As species recover, some threaten others in more dire conditions

GLEN ARBOR, Michigan (AP) – Hidden behind trees near Lake Michigan, two scientists remotely manipulated a robotic owl on the forest floor. As the intruder flapped its wings and whistled, an emery guarding its nest in a nearby pine darted overhead, emitting high-pitched, rapid-fire calls for help.

The little hawk dived towards the enemy and into a net that Smithsonian interns Tim Baerwald and Zachary Bordner had stretched between steel poles. They gently untangled the brown-stained emery, then attached a leg band and backpack drive unit so the researchers could track the mother bird’s movements.

“As long as it’s assembled correctly, it will have a long and happy life,” Baerwald said before Bordner released the emery, which returned to his nesting tree.

The mission will improve knowledge of a species still recovering from a significant decline caused by pesticides, including DDT, which was banned in 1972 after harming many birds of prey. Additionally, he is helping the managers of Sleeping Bear Dunes National Lakeshore protect the plover, an endangered shorebird. that emery kills and eats.

“Merlins are a great threat to their recovery,” said Nathan Cooper, a research ecologist at the Smithsonian’s National Zoo and Conservation Biology Institute.

The situation is ironic: a struggling species rebounds thanks to restoration efforts, only to make things worse for others in danger by looting or beating them for food and living space. Similar circumstances have occurred elsewhere, challenging wildlife experts who want everyone to thrive in healthy, balanced environments.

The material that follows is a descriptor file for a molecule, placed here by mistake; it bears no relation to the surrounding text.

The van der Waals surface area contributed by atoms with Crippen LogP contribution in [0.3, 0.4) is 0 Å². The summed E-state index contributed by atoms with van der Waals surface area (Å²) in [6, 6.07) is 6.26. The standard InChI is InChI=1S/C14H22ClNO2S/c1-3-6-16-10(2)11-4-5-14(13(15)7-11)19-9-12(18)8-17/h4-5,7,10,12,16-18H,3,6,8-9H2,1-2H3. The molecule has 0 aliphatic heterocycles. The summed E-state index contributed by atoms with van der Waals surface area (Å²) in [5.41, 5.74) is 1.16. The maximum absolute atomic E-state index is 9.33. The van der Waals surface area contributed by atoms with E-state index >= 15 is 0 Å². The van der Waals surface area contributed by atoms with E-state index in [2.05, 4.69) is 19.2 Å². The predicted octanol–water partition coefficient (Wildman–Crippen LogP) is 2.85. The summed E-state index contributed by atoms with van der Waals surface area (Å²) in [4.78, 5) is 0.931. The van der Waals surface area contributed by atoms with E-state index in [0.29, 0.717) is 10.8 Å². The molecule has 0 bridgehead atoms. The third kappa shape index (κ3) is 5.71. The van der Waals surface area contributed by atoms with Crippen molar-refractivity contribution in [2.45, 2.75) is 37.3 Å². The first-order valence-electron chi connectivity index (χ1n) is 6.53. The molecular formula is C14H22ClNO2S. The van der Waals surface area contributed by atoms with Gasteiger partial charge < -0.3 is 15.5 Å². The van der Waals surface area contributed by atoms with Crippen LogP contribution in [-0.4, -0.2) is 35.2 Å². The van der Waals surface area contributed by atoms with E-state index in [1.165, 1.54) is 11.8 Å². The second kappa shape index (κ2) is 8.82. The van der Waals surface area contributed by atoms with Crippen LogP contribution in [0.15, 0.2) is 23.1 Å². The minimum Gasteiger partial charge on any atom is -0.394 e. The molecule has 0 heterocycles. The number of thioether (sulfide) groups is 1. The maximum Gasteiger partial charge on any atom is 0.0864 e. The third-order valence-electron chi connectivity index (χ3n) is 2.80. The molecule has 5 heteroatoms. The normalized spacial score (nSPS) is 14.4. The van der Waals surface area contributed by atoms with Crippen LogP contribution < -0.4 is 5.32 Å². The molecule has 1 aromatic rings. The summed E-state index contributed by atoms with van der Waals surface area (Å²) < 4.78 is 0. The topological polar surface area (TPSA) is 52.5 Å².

For example, the return of the iconic bald eagle has put rare waterfowl under pressure. The resurgent peregrine falcon threatens California’s lesser terns and western snow plovers taking refuge at naval bases near San Diego. And, off the coast of California, attacks by protected white sharks hinder the recovery of threatened sea otters.

Gray seals formerly on the verge of extinction in New England waters now occupy some beaches in Massachusetts by the hundreds. The 800-pound mammal’s return has raised concerns about vulnerable fish stocks.

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Such unintended consequences don’t necessarily reveal flaws in the Endangered Species Act or U.S. conservation programs, experts say. Rather, they illustrate the complexity of nature and the importance of protecting biological communities, not just individual species.

“Clearly there are occasions when we get these species conflicts that we are trying to protect,” said Stuart Pimm, extinction specialist at Duke University. “But is that a major conservation concern? No.”

Species recoveries can produce trade-offs, as some animals are more adaptable than others to changes in climate or landscape, said Bruce Stein, chief scientist of the National Wildlife Federation.

“A lot of ecosystems where these things happen are a little out of place at first because we have altered them in some way,” Stein said. “With climate change, there will be winners and losers. The losers will tend to have specific habitat requirements, narrow ecological niches and will often be those already in decline. “